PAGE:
Seismologists have long known that Earth can oscillate like a planet-sized bell after the shock of an earthquake. More mysterious is why our planet is also oscillating all the time, at low frequencies and barely detectable by instruments.
A new study suggests a surprising answer: waves at the bottom of the ocean.
Long ocean waves can actually travel thousands of miles from coast to coast, hugging the seafloor. The immense pressure of these waves on the ocean bottom generates the oscillation waves that makes the whole Earth resonate, according to computer models described by French scientists in Geophysical Research Letters. These oscillations are very slow, with periods of up to 300 seconds.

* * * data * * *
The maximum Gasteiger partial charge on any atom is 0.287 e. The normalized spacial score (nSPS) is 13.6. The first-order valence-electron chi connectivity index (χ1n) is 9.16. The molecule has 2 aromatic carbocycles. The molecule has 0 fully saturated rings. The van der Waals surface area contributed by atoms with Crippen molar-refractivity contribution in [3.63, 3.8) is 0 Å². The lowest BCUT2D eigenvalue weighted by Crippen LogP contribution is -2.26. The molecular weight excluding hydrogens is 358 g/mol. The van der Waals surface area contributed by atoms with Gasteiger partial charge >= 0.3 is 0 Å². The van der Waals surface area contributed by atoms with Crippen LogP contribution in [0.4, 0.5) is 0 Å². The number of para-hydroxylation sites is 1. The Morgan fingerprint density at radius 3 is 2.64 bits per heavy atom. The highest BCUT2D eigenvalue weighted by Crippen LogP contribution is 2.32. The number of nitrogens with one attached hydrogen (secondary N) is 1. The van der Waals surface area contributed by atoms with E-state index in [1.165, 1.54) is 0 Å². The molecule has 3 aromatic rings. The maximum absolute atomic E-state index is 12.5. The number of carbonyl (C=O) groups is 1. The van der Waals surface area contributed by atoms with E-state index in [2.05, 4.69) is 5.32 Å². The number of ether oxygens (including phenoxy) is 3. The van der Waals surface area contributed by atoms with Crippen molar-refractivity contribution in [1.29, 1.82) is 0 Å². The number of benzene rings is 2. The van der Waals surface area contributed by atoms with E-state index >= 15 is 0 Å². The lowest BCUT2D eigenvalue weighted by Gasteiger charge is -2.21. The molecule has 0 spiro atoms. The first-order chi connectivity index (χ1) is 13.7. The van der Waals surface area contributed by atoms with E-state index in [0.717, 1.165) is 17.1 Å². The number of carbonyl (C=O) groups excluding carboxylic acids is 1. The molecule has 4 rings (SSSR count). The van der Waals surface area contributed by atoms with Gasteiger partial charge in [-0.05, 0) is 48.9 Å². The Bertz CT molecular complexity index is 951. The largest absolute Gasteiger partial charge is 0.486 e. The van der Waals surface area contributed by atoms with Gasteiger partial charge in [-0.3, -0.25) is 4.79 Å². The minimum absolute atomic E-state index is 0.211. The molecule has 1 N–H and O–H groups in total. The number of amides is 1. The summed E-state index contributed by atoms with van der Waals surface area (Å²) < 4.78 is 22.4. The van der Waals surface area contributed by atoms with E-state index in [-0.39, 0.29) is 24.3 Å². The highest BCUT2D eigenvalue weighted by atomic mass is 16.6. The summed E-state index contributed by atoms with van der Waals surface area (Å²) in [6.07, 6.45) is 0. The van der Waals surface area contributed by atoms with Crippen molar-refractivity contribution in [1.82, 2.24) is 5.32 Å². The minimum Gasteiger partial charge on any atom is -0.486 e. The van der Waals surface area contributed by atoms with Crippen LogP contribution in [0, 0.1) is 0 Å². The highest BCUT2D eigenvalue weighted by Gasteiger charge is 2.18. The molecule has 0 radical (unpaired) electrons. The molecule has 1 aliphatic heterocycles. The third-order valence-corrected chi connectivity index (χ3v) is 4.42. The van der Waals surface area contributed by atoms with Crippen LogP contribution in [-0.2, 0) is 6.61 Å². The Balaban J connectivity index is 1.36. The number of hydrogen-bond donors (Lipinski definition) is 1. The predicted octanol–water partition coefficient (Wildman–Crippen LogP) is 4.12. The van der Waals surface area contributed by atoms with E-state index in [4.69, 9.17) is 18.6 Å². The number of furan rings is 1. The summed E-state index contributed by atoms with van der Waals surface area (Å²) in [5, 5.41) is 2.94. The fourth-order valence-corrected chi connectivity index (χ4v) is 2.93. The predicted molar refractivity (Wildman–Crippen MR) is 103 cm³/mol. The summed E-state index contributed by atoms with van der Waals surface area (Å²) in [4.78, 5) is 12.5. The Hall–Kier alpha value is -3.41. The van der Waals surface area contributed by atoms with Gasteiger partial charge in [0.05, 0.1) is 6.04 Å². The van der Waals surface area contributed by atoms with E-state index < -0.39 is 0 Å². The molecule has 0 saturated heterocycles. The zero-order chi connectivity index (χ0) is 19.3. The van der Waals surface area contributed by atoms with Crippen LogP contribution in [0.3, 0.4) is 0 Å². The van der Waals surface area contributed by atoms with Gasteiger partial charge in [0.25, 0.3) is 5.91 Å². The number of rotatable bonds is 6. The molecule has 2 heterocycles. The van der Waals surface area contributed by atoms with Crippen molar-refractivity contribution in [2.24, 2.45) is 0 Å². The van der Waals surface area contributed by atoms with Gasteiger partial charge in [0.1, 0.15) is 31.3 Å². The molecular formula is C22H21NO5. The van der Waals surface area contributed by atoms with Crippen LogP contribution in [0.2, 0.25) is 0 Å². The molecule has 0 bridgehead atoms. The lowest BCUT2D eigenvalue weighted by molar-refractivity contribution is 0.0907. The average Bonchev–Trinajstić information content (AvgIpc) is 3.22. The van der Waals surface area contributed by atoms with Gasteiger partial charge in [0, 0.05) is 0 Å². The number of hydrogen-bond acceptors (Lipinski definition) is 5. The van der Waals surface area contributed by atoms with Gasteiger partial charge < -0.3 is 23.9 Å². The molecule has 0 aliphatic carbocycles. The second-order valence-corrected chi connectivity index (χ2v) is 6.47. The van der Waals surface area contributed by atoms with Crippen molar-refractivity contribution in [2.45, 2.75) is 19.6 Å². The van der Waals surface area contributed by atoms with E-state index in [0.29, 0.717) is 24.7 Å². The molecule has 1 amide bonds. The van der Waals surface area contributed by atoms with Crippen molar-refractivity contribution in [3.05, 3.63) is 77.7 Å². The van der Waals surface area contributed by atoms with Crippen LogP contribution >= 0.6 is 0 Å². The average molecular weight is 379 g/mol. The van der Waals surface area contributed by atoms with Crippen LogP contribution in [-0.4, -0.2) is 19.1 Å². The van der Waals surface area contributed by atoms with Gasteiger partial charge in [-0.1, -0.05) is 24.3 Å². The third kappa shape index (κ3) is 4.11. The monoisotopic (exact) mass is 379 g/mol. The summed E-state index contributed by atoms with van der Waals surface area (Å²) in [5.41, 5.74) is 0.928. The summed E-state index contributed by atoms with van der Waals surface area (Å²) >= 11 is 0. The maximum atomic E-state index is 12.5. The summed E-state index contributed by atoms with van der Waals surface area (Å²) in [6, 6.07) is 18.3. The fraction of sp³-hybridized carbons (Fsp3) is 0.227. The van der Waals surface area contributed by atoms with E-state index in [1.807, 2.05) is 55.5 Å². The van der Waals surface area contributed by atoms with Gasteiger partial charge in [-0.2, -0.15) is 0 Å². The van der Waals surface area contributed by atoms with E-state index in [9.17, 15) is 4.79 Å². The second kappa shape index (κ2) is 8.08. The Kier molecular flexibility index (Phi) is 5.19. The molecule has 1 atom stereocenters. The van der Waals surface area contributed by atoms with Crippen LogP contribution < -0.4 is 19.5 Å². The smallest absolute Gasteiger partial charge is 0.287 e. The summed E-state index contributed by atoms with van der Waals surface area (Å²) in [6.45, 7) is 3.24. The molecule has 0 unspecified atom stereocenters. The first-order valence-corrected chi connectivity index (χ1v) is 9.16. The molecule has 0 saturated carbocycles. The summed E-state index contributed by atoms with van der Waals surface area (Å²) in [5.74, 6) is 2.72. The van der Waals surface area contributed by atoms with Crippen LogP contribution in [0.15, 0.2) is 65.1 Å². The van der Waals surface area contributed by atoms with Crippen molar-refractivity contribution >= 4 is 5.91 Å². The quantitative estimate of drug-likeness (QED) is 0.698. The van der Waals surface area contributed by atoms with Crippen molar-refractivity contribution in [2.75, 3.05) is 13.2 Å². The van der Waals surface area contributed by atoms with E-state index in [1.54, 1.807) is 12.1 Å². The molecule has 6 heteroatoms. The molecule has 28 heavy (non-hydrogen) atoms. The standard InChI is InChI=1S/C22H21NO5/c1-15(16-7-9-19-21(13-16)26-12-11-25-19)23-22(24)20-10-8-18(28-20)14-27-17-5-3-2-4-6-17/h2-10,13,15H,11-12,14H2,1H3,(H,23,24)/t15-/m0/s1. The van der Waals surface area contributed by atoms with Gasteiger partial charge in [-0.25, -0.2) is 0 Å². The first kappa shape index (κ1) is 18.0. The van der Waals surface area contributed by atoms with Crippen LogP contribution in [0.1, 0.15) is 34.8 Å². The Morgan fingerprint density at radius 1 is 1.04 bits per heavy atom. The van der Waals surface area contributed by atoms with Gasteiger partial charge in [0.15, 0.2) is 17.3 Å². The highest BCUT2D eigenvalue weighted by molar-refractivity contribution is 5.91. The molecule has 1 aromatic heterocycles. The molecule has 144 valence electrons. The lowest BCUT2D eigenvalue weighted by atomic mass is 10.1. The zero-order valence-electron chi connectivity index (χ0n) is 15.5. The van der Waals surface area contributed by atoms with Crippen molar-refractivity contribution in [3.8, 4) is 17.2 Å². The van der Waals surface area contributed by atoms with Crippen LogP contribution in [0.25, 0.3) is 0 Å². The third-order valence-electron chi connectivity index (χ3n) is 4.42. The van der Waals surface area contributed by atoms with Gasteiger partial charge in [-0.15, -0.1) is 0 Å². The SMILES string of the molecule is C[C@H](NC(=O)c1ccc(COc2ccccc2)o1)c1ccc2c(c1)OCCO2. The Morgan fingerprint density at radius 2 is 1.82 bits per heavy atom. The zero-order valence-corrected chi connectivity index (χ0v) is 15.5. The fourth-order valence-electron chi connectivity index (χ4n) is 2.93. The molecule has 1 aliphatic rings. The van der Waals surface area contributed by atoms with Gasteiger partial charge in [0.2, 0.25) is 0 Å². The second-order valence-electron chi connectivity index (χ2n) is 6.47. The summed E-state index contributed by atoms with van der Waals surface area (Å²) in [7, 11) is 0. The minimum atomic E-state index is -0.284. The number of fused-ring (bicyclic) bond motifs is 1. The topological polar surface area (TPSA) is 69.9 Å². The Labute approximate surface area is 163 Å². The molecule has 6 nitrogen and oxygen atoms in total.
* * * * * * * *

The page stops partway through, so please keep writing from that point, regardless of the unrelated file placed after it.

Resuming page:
A second and better-known mechanism explains the faster oscillations. They are the result of waves colliding in the oceans, generating seismic waves with periods of less than 13 seconds.
Together, the authors say two mechanisms account for the tiny seismic waves that continuously rock our planet. Understanding these small oscillations could help seismologists separate signal from noise, picking out ever fainter seismic signatures from earthquakes or nuclear explosions far away, in turn potentially giving more chance for citizens and holiday-makers to flee the oncoming event. [Geophysical Research Letters, AGU]
Top image: Fabrice Ardhuin